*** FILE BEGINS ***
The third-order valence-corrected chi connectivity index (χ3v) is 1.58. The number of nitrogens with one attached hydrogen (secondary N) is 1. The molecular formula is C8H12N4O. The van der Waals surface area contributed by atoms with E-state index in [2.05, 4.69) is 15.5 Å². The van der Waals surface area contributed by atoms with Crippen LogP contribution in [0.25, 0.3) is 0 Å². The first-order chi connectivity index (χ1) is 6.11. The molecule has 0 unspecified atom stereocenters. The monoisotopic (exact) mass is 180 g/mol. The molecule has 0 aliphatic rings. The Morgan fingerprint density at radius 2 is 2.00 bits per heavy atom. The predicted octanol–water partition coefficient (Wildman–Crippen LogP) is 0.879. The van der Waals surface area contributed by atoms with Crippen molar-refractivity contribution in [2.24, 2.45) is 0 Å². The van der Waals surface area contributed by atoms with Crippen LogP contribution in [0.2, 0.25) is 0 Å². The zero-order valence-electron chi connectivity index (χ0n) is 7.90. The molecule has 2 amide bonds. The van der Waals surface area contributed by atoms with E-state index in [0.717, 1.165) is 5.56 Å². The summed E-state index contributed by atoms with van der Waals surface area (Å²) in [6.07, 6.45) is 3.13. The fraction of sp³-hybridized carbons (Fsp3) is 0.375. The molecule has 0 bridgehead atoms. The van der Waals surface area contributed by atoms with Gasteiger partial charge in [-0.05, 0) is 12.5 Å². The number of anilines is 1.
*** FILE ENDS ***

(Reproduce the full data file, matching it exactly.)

The third-order valence-corrected chi connectivity index (χ3v) is 1.58. The number of nitrogens with one attached hydrogen (secondary N) is 1. The molecular formula is C8H12N4O. The van der Waals surface area contributed by atoms with E-state index in [2.05, 4.69) is 15.5 Å². The van der Waals surface area contributed by atoms with Crippen LogP contribution in [0.25, 0.3) is 0 Å². The first-order chi connectivity index (χ1) is 6.11. The molecule has 0 unspecified atom stereocenters. The monoisotopic (exact) mass is 180 g/mol. The molecule has 0 aliphatic rings. The Morgan fingerprint density at radius 2 is 2.00 bits per heavy atom. The predicted octanol–water partition coefficient (Wildman–Crippen LogP) is 0.879. The van der Waals surface area contributed by atoms with Crippen molar-refractivity contribution in [2.24, 2.45) is 0 Å². The van der Waals surface area contributed by atoms with Crippen LogP contribution in [0.2, 0.25) is 0 Å². The zero-order valence-electron chi connectivity index (χ0n) is 7.90. The molecule has 2 amide bonds. The van der Waals surface area contributed by atoms with E-state index in [0.717, 1.165) is 5.56 Å². The summed E-state index contributed by atoms with van der Waals surface area (Å²) in [6.07, 6.45) is 3.13. The fraction of sp³-hybridized carbons (Fsp3) is 0.375. The molecule has 0 bridgehead atoms. The van der Waals surface area contributed by atoms with Gasteiger partial charge in [-0.05, 0) is 12.5 Å². The number of anilines is 1.